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What Greenberg Gets From His AIG Settlement


The divorce is official, and the former chairman wins the Persian rug.

My firm was expecting a big dump of SEC filings on both Wednesday afternoon and again on Friday. Something good and juicy from some big-name company hoping to get lost in the Thanksgiving frenzy! Boy, were we disappointed. According to the folks at SEC Watch, Fortune 1000 companies only filed 32 8Ks on Thursday and only seven on Friday. It seems that even the people at large companies who write and file things with the SEC were given an extended holiday weekend.

That's not to say that a few things didn't catch our eye. We liked this 8K filed by Bank of America (BAC) on Friday just after the market closed. In the filing, the company disclosed that it was lowering the salaries for two of its top executives -- CFO Joe Price and Mortgage President Barbara Desoer -- and replacing some of that cash in the form of stock unit awards. The Wall Street Journal has a summary of the details here.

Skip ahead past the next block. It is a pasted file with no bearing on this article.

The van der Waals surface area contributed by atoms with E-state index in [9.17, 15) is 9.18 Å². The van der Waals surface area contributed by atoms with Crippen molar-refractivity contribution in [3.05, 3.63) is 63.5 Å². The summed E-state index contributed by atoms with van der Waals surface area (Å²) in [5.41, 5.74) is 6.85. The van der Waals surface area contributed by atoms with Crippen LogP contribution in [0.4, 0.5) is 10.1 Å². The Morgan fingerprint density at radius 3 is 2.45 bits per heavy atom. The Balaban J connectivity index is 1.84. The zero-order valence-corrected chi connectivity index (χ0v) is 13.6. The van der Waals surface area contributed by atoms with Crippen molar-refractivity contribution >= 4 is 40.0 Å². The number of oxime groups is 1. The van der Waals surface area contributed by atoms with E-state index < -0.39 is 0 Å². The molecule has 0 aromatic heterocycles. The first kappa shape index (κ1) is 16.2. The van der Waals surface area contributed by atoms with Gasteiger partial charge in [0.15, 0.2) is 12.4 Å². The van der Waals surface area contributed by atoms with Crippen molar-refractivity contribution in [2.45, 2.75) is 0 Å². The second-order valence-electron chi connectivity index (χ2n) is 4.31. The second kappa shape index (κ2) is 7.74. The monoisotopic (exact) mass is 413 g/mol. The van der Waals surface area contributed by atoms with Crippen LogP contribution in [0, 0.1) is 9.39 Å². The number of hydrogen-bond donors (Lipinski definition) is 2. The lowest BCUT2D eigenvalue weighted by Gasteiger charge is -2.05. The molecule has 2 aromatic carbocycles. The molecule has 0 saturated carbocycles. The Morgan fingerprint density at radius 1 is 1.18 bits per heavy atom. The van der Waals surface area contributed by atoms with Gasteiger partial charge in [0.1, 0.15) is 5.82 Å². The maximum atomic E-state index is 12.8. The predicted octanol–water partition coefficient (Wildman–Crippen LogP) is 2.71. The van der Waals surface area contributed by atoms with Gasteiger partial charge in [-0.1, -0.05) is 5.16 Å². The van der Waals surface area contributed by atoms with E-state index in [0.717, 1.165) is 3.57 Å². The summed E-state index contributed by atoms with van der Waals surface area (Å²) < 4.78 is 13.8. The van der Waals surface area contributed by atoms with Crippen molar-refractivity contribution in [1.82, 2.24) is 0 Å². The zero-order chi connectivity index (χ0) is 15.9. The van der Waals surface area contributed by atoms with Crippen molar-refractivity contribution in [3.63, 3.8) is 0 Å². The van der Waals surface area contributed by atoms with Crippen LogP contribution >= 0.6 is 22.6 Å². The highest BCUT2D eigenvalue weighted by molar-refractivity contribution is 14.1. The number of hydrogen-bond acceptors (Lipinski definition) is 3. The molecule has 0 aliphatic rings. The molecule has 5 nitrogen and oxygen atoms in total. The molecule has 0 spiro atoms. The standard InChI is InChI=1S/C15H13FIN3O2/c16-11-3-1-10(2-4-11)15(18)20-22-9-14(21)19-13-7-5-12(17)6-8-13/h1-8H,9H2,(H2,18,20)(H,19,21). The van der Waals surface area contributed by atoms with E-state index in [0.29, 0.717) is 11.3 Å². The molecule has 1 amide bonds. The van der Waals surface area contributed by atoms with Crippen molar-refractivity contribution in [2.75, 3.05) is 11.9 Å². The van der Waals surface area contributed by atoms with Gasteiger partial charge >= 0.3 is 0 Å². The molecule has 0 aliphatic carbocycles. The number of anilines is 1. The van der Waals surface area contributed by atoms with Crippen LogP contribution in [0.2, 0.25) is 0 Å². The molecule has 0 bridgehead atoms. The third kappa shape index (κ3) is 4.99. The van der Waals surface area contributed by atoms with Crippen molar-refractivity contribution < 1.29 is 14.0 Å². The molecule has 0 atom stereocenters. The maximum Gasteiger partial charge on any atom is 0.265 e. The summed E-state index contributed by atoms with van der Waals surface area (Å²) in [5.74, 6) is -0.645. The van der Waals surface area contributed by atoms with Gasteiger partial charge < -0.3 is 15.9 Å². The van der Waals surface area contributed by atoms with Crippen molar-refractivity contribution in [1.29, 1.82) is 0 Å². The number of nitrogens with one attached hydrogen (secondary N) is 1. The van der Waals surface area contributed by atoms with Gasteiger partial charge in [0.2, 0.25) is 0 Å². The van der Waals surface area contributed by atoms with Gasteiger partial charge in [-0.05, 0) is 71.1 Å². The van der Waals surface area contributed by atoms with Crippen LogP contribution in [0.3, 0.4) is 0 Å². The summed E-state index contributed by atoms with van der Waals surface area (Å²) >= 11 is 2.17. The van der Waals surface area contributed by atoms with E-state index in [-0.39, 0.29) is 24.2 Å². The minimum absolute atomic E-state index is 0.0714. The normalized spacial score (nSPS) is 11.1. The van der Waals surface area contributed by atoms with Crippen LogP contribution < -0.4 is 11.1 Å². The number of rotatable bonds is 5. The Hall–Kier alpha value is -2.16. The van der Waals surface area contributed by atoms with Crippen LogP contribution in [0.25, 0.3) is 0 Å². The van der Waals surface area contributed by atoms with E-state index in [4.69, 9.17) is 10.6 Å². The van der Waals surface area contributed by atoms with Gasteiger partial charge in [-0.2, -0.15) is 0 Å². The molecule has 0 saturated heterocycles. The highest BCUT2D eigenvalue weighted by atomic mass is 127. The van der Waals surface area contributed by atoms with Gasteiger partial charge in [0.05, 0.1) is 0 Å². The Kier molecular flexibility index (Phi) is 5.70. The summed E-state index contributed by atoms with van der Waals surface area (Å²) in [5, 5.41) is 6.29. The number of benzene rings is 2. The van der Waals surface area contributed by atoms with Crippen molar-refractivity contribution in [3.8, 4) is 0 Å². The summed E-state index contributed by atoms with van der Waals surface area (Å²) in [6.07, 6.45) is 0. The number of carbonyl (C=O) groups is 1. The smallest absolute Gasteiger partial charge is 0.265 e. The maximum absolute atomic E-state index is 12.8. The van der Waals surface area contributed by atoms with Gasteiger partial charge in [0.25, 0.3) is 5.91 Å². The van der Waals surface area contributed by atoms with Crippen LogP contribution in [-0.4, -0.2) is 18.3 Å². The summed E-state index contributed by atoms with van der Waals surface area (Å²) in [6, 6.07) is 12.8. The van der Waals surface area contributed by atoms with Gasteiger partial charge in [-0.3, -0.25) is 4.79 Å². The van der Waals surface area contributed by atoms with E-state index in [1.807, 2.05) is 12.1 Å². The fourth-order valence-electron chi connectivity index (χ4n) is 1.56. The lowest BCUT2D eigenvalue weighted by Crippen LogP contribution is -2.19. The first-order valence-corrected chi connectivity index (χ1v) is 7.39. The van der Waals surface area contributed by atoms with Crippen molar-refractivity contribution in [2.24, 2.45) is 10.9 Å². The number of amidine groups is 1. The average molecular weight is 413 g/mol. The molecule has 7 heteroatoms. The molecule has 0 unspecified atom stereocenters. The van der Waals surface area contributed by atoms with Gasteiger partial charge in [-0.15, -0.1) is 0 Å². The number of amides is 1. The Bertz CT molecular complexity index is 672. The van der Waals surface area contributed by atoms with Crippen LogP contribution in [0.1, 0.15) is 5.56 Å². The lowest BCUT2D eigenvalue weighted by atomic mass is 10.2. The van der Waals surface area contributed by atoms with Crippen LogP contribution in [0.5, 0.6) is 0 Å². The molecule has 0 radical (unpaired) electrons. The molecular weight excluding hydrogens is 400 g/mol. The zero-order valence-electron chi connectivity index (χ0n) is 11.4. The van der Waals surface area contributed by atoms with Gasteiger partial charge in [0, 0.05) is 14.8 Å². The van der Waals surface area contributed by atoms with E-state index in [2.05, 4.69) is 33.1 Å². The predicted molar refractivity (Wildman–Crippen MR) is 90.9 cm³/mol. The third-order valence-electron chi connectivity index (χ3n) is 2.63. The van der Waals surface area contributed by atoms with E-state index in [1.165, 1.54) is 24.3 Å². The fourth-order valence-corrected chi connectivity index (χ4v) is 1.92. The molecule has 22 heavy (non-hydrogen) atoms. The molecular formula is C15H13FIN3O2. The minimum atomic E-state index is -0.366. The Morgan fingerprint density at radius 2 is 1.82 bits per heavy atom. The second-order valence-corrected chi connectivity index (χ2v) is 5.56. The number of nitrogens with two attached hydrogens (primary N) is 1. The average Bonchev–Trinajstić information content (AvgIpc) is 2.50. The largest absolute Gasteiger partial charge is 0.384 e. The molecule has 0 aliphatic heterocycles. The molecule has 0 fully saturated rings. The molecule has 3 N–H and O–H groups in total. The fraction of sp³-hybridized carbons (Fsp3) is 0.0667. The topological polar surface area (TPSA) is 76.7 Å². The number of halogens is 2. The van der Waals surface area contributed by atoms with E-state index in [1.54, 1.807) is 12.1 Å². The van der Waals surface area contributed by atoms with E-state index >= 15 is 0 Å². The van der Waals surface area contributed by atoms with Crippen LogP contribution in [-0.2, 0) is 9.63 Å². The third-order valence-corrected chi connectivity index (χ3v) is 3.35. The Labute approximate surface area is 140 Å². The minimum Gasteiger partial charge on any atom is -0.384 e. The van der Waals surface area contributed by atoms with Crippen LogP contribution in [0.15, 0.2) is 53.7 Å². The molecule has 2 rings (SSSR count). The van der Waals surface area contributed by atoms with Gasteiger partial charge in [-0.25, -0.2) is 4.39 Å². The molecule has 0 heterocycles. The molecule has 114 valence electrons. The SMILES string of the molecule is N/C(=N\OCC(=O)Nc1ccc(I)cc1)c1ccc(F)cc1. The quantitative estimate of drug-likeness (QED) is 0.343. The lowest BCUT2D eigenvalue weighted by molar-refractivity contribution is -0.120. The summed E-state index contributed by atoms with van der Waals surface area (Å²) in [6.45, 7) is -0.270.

But by far the best filing -- out of an admittedly small crop -- was this 8K filed by AIG (AIG) late Wednesday. In it, the company announced the settlement of all disputes with former Chairman Maurice "Hank" Greenberg that could have AIG paying up to $150 million in legal fees, but which settles all claims. This Bloomberg story has a good summary of the details.

The part we especially liked was Exhibit B of the MOU, which spelled out the things that AIG is required to return to Greenberg. Here's the list:

1. Photographs of Mr. Greenberg and Cornelius Vander Starr located in AIG's Washington, D.C. office.

2. Photographs of Mr. Greenberg and Chinese leaders in AIG's Shanghai building.

3. Persian rug previously located in anteroom of board room on eighteenth floor of 70 Pine Street.

4. Any other materials of a personal nature that aren't AIG business records that were located in AIG facilities at the time of Mr. Greenberg's retirement and that are still maintained in such facilities.

Admittedly, we're not particularly knowledgeable about Persian rugs, but it must be a pretty special one if it's worth this kind of fight over.

Editor's Note: This article was written by Michelle Leder, who combs through SEC filings for nuggets of interesting details for her blog,

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